Don’t Expect a Global Treaty on Climate Change This Year
Well, it seems one of our worst environment fears has been confirmed. A climate change treaty will most likely not happen this year.
According to UN climate chief, Yvo de Boer, there is not enough time to recover from December’s disappointing summit. He believes more time is needed to establish a framework, as well as financial and climate change aid that is capable of convincing developing countries to even support a deal. He also noted that the focus should shift towards reaching an agreement by next year’s South Africa summit; or at the very least, before the Kyoto Protocol expires in 2012.
De Boer announced last week that he is resigning July 1st. This announcement comes at a critical time when time and options are running out. However, he assured people that his decision had nothing to do with the COP-15 failure. He did pass on one interesting piece of advice:
“I think my message would be that you can achieve much more in life with carrots than with sticks.”
This fall, more than 190 nations will reconvene in Cancun, Mexico, to forget a global treaty—or at least make another futile attempt in doing so. Unfortunately, rich and developing nations need to get over their useless bickering first. That is one main factor that caused COP-15 to be the disaster that it was. And we all know how stubborn governments can be.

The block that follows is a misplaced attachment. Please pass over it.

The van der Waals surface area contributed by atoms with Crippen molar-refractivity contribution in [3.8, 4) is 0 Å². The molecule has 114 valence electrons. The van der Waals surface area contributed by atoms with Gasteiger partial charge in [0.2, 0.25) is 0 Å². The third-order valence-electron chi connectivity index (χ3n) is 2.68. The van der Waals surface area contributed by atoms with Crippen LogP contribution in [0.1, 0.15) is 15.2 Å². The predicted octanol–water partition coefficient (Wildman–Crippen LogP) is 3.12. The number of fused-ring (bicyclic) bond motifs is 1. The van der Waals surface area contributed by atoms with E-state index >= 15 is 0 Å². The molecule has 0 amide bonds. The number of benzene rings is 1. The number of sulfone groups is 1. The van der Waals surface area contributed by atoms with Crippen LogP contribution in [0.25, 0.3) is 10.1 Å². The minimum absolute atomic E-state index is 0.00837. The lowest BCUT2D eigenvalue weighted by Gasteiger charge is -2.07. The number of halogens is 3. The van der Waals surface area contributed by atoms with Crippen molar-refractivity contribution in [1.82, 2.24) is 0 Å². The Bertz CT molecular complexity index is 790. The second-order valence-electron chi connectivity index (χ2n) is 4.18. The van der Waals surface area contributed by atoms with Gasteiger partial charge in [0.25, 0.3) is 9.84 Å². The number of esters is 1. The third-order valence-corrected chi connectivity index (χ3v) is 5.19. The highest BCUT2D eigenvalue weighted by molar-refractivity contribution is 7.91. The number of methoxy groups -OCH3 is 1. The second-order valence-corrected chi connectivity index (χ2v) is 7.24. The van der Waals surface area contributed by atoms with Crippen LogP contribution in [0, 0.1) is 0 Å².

Fortunately, De Boer had a bit more to say on matters:
“The first priority is to rebuild confidence and trust in the process.” … “There are incentives that will allow them [developing countries] to act on climate change , but also meet national economic development goals. If you can’t show that there are real advantages, then it will never happen.”
I’m afraid he’s right on that last statement. At this point, I will be surprised if the governments ever agree on another global climate change treaty—I certainly don’t see it happening before 2012 at the rate their going. Yes, it would be nice if it happened, but the prospects seem rather bleak at this point. I’ve said it before and I’ll say it again, this is a matter we—as citizens of this planet—need to take into our own hands. We need to do the recycling. We need to protect the animals and trees. We need to come up with the technology and creative inventions that will lower our carbon footprints. The world governments obviously are not doing it for us and it’s high time we start doing more of these things for ourselves.
By Heidi Marshall